Researcher is a new service in Word that helps you find and incorporate reliable sources and content for your paper in fewer steps. Right within your Word document you can explore material related to your topic and add it—and its properly-formatted citation—in one click. Researcher uses the Bing Knowledge Graph to pull in the appropriate content from the web and provide structured, safe and credible information.

and that

Editor assists you with the finishing touches by providing an advanced proofing and editing service. Leveraging machine learning and natural language processing—mixed with input from our own team of linguists—Editor makes suggestions to help you improve your writing.

Powerful tools indeed.  If they work.

Given the first look that Microsoft gives us, they have a long way to go.

First, Researcher. The section heading in the blog reads Continue reading

When you get wrong answers to the wrong questions…

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There has been a bit of a splash in the last few days, publicity regarding a study of Turnitin by Susan Schorn of the University of Texas.

iSchoolGuide, for instance, splashed an item by Sara Guaglione: University Of Texas At Austin Writing Coordinator Susan E. Schorn Finds Turnitin Software Misses 39 Percent Of Plagiarized Sources, and EducationDive posts a similar take on the story, this by  Tara García Mathewson, Plagiarism detection software often ineffective.

There is not a lot new here, not for regular readers of this blog. Turnitin is ineffective.

Both articles are based on a post in InsideHigherEd by Carl Straumsheim, What Is Detected? worth reading, for its content and for the comments it has generated. Again, not a lot new, not for regular readers of this blog. Turnitin is ineffective (as are other so-called plagiarism detectors, it is not just Turnitin which is problematic).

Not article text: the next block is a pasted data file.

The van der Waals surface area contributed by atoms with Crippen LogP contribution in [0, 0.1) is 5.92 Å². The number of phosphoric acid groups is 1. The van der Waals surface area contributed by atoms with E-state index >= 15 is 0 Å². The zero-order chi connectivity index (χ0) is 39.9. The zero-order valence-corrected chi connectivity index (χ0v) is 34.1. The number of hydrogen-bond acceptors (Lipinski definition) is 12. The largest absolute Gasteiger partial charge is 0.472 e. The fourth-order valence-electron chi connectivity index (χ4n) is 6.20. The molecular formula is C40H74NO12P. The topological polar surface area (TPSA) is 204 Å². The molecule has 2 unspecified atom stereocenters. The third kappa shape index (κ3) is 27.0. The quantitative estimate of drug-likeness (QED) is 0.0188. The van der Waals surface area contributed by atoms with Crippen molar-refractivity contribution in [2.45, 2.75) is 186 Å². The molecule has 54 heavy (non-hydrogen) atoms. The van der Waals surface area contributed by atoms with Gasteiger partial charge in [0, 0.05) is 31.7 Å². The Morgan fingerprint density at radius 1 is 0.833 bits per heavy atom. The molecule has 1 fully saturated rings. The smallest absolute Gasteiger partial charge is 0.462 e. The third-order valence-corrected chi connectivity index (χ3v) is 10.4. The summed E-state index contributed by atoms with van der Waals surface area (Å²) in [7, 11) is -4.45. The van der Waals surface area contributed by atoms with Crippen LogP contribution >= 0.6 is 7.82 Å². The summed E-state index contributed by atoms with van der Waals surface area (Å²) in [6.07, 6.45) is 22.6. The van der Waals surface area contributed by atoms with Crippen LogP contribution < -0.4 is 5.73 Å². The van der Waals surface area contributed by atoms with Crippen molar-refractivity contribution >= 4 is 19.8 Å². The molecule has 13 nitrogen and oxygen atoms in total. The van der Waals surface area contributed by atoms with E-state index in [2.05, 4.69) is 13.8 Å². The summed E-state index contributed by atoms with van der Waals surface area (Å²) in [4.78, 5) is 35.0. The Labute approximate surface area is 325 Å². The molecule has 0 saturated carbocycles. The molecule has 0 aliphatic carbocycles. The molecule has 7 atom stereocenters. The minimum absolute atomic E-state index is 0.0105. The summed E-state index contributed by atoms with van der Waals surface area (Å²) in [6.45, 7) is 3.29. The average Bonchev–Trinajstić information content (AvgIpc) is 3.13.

Straumsheim goes further (than Guaglione and Mathewson), pointing to Turnitin’s propensity to assign false negatives Continue reading

What’s better than a book … ?

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A LinkedIn alert this morning caught my eye.  The heading reads Do you have a ‘Learning Commons’ at your school? You should! and it’s been posted by Maxine Driscoll.

“Meeting the needs of 21st Century learners.
I had an amazing experience last week. I was invited to visit the new Learning Commons at Kardinia International College a K-12 school in Australia and was blown away by what I saw! 21st Century thinking, creativity, courage and conviction! Here is…”

I like the learning commons concept. It’s exciting, it enables a refreshingly different approach to teaching and to learning. It makes learning more enjoyable, and reports promise great things. It may well be too early to say if the benefits are real, but there are aspects of learning commons that any library can use to advantage.

The post to which Maxine Driscoll’s LinkedIn alert refers is, Continue reading